Over the years, I’ve had the opportunity to deliver dozens of presentations on Coubertin’s vision to Olympic assemblies and public gatherings. Invariably, when I’m finished, people express their surprise—sometimes about the movement behind the event, most often about why Coubertin’s name is not more widely known. When you consider that 3.5 billion people—half the world’s population—typically watch some part of the quadrennial Summer Olympic Games on television, it’s stunning that the founder of an event with that kind of reach isn’t part of the daily public parlance. Some years ago, I addressed one of the largest Olympic organizations in the world and when I was finished a gentleman came up to me and said, “I’ve been working here for seventeen years and I’ve never heard any of this.” He had long been part of a global movement of friendship and peace through sport, but had never been taught about its roots.
o o o o o
In 2010, I decided I had to write a book about Baron Pierre de Coubertin. And as I began to search for the right approach—not only to tell his story, but to dramatize his achievements and paint a portrait of the extraordinary transformation of Paris that served as both backdrop and inspiration for him—I decided that historical fiction would give me the most leeway and license. Historical fiction uses fact to create a framework for imaginative interpretation. It allows the writer to surround real personalities with fictional characters—and to create conversations and actions that reveal the possibilities of past events with a telling immediacy.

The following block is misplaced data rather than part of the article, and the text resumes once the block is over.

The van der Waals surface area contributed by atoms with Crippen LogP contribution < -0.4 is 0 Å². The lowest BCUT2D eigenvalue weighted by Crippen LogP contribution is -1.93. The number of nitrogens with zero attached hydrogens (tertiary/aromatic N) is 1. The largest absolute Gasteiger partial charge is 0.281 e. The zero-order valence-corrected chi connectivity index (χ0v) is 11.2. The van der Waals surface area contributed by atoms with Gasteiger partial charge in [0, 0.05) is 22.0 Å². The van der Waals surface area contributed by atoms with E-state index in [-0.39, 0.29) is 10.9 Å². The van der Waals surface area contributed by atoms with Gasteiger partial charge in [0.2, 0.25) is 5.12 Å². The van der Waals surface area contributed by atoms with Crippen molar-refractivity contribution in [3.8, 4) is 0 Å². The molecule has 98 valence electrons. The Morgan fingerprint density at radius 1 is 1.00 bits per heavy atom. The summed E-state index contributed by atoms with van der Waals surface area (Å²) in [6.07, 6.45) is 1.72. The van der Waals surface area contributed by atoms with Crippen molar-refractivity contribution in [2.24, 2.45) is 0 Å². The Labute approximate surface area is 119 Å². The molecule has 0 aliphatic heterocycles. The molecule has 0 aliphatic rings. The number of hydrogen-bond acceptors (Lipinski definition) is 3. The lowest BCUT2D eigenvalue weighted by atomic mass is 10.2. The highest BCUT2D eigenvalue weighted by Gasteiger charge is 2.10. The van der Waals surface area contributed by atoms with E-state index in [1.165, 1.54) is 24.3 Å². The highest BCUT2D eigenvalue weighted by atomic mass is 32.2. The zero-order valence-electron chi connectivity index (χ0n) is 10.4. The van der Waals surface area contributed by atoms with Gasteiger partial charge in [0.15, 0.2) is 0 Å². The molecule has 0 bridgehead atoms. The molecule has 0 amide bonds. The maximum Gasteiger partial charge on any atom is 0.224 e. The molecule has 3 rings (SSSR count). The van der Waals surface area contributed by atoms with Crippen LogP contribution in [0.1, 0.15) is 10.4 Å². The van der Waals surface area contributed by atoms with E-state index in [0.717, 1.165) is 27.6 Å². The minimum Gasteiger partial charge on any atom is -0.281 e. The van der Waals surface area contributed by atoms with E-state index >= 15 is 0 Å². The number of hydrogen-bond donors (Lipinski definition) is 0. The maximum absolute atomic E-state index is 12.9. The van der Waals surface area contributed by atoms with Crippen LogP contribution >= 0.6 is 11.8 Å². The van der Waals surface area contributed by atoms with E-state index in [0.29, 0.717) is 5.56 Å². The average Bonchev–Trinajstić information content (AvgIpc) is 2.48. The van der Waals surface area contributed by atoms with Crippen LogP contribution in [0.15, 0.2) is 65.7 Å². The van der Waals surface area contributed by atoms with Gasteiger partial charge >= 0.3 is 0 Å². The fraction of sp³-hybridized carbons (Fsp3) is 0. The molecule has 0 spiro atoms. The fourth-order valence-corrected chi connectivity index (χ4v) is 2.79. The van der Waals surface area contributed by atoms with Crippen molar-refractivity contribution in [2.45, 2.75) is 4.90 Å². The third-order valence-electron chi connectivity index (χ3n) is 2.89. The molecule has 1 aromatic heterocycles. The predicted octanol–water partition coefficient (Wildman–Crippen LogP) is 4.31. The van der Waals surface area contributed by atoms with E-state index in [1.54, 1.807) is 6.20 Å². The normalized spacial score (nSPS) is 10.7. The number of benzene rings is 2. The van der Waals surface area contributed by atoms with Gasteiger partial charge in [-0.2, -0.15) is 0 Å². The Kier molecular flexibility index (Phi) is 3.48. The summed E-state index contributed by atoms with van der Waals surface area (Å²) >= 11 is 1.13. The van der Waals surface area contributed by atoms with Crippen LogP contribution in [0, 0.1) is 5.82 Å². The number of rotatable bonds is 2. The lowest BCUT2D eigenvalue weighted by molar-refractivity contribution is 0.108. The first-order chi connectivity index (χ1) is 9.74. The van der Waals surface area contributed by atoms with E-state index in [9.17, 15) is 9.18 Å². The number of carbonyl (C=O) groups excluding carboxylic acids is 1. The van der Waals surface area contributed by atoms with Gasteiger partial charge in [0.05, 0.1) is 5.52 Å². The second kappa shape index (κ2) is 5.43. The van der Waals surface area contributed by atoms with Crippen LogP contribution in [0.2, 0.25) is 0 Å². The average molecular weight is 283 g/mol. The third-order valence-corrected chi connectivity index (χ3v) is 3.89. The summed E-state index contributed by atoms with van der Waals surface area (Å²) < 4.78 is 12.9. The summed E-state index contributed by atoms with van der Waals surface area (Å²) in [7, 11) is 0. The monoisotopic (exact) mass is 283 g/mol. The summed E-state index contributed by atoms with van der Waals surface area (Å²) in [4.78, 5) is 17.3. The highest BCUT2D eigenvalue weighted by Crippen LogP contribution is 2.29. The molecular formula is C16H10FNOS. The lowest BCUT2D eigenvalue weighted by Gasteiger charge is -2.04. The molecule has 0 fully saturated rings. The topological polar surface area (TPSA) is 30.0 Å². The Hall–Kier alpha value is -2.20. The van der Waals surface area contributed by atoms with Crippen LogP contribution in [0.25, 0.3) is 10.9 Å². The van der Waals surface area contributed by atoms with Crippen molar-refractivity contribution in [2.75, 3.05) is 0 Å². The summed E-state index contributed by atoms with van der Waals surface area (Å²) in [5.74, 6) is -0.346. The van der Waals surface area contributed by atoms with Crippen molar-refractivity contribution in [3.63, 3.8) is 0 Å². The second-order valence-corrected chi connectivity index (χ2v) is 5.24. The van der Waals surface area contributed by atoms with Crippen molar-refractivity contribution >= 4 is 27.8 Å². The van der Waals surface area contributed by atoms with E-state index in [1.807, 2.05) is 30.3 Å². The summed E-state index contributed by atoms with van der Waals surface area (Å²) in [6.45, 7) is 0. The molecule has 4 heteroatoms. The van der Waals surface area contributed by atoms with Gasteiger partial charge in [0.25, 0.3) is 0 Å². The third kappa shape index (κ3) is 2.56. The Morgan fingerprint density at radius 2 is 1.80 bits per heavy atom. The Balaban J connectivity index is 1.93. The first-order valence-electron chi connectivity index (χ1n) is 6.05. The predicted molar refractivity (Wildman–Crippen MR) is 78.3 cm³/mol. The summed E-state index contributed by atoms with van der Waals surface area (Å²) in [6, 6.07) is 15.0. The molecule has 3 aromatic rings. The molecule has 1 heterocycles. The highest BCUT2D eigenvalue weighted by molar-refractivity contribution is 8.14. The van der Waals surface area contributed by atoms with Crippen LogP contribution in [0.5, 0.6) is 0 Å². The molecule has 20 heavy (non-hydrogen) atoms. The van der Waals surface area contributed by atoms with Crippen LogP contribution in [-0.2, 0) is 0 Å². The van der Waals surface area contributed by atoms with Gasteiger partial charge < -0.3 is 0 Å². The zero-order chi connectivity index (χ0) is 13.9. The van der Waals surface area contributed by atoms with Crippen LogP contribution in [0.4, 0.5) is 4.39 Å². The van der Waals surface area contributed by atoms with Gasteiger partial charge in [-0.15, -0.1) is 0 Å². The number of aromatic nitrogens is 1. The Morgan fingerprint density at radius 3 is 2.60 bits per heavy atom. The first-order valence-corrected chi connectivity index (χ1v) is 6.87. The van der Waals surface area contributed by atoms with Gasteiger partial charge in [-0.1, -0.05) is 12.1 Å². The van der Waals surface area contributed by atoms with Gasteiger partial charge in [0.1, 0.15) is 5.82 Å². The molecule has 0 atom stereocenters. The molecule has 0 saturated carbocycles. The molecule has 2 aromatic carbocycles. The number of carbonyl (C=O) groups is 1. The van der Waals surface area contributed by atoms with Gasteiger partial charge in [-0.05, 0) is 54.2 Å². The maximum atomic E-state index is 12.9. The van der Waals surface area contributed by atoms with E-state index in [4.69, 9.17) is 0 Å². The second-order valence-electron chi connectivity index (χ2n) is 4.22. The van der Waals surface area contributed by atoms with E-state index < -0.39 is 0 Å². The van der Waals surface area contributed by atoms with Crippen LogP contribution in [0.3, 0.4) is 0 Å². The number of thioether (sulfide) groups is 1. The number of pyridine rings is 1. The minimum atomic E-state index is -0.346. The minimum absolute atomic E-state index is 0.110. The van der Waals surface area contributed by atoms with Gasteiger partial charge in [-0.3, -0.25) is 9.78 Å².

In The Idealist, I wanted to remain as true as possible to Coubertin’s history while building a compelling and hopefully inspiring narrative. While most of the events, dates and places that represent Coubertin’s drive to resurrect the Olympic Games are accurate, the backstory and the description of the events and conversations themselves are all fiction. Some historic settings and dates have been shifted for dramatic effect. What we know of his life, we know mostly from the surface. Beneath that surface and the facts that shape it, I created a cast of characters who help draw from Coubertin his personal and professional history, interacting with him almost at the level of intimacy found within a family. They become his family in a way, burdened with a need to tell his story—and help the world remember a hero it had forgotten.
George Hirthler is regarded as one of the leading writers and campaign strategists at work in the Olympic Movement today, helping Olympic bid cities build their brands, tell their stories and perform at their best on the international presentation stage.
Over the last two decades, he has served as a leading communications strategist for ten Olympic bid cities. The campaigns of Atlanta 1996, Istanbul 2000, Stockholm 2004, Klagenfurt 2006, Beijing 2008, Vancouver 2010, NYC2012, Salzburg 2014, Chicago 2016 and Munich 2018 all benefited from his insights, passion and drive for excellence. He also wrote the theme for the Beijing 2008 Olympics, One World, One Dream, and the winning bid for the inaugural Winter Youth Olympic Games for Innsbruck 2012. He supported LA2028 as a part-time writer as well.
Hirthler has served as a strategic consultant to the International Olympic Committee, the United States Olympic Committee, the Commonwealth Games Federation, numerous Olympic Organizing Committees and Olympic sponsors. In 1996, the Republic of France awarded him the Chevalier in the Order of Arts & Letters for his work in promoting the Olympic Ideals through the United States Pierre de Coubertin Committee, which he had founded three years earlier. In 2004 Sports Business Magazine named him one of the 20 most influential people in the Olympic Movement for his Olympic bid work.
In 2016, he published The Idealist, The Story of Baron Pierre de Coubertin, a 564-page work of historical fiction that dramatizes the milestones of the Baron’s life and the founding of the Games. He is currently writing another novel, a work of non-fiction and posting daily quotes on Coubertin Speaks. A graduate of Temple University’s School of Communications and Theatre, he and his wife, Carole, make their home in Atlanta.